Aristotle (part 1) – Metaphysics & Ethics

Aristotle came at the end of the most creative period of Greek thought, and after his death it would be 2000 years before the world would see a philosopher that was his equal. His authority became as unquestioned as the Church, which became a serious obstacle to progress. Aristotle was very different to his predecessors: a professional teacher rather than inspired prophet, he is critical, careful and pedestrian. The Orphic passion of previous Greek philosophers is replaced with a heavy dose of common sense. According to Russell, he is good in detail and criticism, but lacks the clarity of thought for grand ideas.


Aristotle’s metaphysics, which is his theory of universals and theory of forms, could be described as Plato diluted with common sense – two things that apparently do not mix well. Aristotle says that there are proper names which only apply to one thing (e.g. the sun, France or Napoleon), and adjectives which are description words. But there are also words like ‘cat and ‘dog’ which apply to many different things. The problem of universals is concerned with the meaning of such words. Proper names signify a substance, which is something specific to the object and does not apply to anything else. A universal signifies something which is common and applies to many things. A universal cannot exist by itself, but only in particular things. For example the game of football is a universal which applies to many things, but cannot exist without the constituent substances (e.g. football players).  This does not apply the other way – the people who play football would still exist without football. The value of this theory appears to be in the distinction between words that apply to actual objects and those that do not, but Russell freely admits that he doesn’t find Aristotle’s theory very clear.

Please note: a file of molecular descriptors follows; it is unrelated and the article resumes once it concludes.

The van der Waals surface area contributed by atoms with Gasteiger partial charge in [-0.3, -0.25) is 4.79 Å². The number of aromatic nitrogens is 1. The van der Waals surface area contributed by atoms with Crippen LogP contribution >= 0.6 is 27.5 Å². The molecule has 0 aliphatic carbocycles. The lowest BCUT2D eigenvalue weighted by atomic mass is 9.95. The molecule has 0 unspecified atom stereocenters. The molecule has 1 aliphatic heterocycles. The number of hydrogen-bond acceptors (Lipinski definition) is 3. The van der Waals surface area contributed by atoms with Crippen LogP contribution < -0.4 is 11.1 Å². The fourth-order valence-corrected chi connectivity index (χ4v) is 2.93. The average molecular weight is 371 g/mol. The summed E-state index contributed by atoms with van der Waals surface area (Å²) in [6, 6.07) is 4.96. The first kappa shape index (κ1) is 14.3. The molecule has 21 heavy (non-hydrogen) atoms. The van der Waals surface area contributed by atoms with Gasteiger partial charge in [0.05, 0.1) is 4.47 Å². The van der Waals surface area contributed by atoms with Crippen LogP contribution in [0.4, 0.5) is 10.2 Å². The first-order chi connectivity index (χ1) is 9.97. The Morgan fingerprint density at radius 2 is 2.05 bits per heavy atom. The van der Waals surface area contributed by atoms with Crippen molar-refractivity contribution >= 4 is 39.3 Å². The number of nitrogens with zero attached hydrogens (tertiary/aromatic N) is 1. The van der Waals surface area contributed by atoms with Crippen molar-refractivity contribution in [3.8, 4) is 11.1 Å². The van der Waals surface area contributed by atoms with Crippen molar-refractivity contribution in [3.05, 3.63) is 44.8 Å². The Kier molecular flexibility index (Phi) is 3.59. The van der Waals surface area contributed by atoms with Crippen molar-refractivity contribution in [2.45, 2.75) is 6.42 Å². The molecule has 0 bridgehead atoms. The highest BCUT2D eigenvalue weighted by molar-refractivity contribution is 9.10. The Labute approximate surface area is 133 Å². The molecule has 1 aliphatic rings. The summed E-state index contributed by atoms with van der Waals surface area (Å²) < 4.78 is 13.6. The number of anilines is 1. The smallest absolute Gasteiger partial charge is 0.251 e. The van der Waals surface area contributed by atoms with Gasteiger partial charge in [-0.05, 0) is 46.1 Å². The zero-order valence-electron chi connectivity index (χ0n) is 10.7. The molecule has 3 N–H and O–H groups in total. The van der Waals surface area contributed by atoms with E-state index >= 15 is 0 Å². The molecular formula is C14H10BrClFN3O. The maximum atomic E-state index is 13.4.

The theory of forms relates to the difference between ‘form’ and ‘matter’. To start with a simple example, in the case of a marble statue the marble is the matter and the shape conferred by the sculptor is the form. The boundary of any object is its form, and it is form that turns something from a universal (such as marble) to a substance (such as a specific statue). Form does not just mean shape but is what allows an object to be defined as a single thing and gives its unity of purpose. The soul is the form of the body because it allows the body to function. The function of the eye is related to sight, but the eye cannot see on its own; the soul enables sight by allowing all the parts of the body to work together as one unified object. The form of an object is its essence, which are those properties which an object cannot lose without becoming a different object, or which you cannot lose without ceasing to be yourself. (My personal view is that only our souls or minds are our essence). Aristotle believed that forms exist independently of matter. The final form of the statue exists before the sculptor gets to work – they only bring the form and the matter together. Forms can exist without matter, such as souls not associated with a body. More than that, forms are more real than matter (much like Plato’s ideas are more real than their tangible imitations). Matter is defined as potential form, such that a block of marble is a potential statue. In a teleological sense, the most important cause of change is that everything is constantly evolving to be more like God, who represents the perfect form and is entirely form (rather than matter). This is due to the love and admiration for God that all living things feel, either consciously or otherwise.